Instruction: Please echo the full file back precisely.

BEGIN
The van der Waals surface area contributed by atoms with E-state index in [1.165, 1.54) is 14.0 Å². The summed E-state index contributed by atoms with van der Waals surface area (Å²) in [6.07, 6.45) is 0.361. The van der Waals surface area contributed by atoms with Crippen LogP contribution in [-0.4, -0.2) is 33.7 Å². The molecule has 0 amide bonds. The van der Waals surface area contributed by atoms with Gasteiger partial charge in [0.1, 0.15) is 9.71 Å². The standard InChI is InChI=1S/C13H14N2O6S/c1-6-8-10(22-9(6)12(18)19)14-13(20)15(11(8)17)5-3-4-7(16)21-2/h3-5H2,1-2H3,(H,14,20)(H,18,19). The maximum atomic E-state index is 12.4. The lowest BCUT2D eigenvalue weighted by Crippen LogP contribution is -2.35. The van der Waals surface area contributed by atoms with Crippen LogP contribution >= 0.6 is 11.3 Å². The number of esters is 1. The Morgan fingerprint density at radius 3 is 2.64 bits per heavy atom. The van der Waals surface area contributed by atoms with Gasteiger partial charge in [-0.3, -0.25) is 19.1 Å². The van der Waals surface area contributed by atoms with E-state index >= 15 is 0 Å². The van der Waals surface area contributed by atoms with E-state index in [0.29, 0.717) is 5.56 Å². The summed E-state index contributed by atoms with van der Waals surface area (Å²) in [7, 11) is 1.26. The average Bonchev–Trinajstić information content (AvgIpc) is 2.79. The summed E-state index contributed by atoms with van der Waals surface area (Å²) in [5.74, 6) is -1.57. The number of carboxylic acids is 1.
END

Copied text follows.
The van der Waals surface area contributed by atoms with E-state index in [1.165, 1.54) is 14.0 Å². The summed E-state index contributed by atoms with van der Waals surface area (Å²) in [6.07, 6.45) is 0.361. The van der Waals surface area contributed by atoms with Crippen LogP contribution in [-0.4, -0.2) is 33.7 Å². The molecule has 0 amide bonds. The van der Waals surface area contributed by atoms with Gasteiger partial charge in [0.1, 0.15) is 9.71 Å². The standard InChI is InChI=1S/C13H14N2O6S/c1-6-8-10(22-9(6)12(18)19)14-13(20)15(11(8)17)5-3-4-7(16)21-2/h3-5H2,1-2H3,(H,14,20)(H,18,19). The maximum atomic E-state index is 12.4. The lowest BCUT2D eigenvalue weighted by Crippen LogP contribution is -2.35. The van der Waals surface area contributed by atoms with Crippen LogP contribution >= 0.6 is 11.3 Å². The number of esters is 1. The Morgan fingerprint density at radius 3 is 2.64 bits per heavy atom. The van der Waals surface area contributed by atoms with Gasteiger partial charge in [-0.3, -0.25) is 19.1 Å². The van der Waals surface area contributed by atoms with E-state index >= 15 is 0 Å². The van der Waals surface area contributed by atoms with E-state index in [0.29, 0.717) is 5.56 Å². The summed E-state index contributed by atoms with van der Waals surface area (Å²) in [7, 11) is 1.26. The average Bonchev–Trinajstić information content (AvgIpc) is 2.79. The summed E-state index contributed by atoms with van der Waals surface area (Å²) in [5.74, 6) is -1.57. The number of carboxylic acids is 1.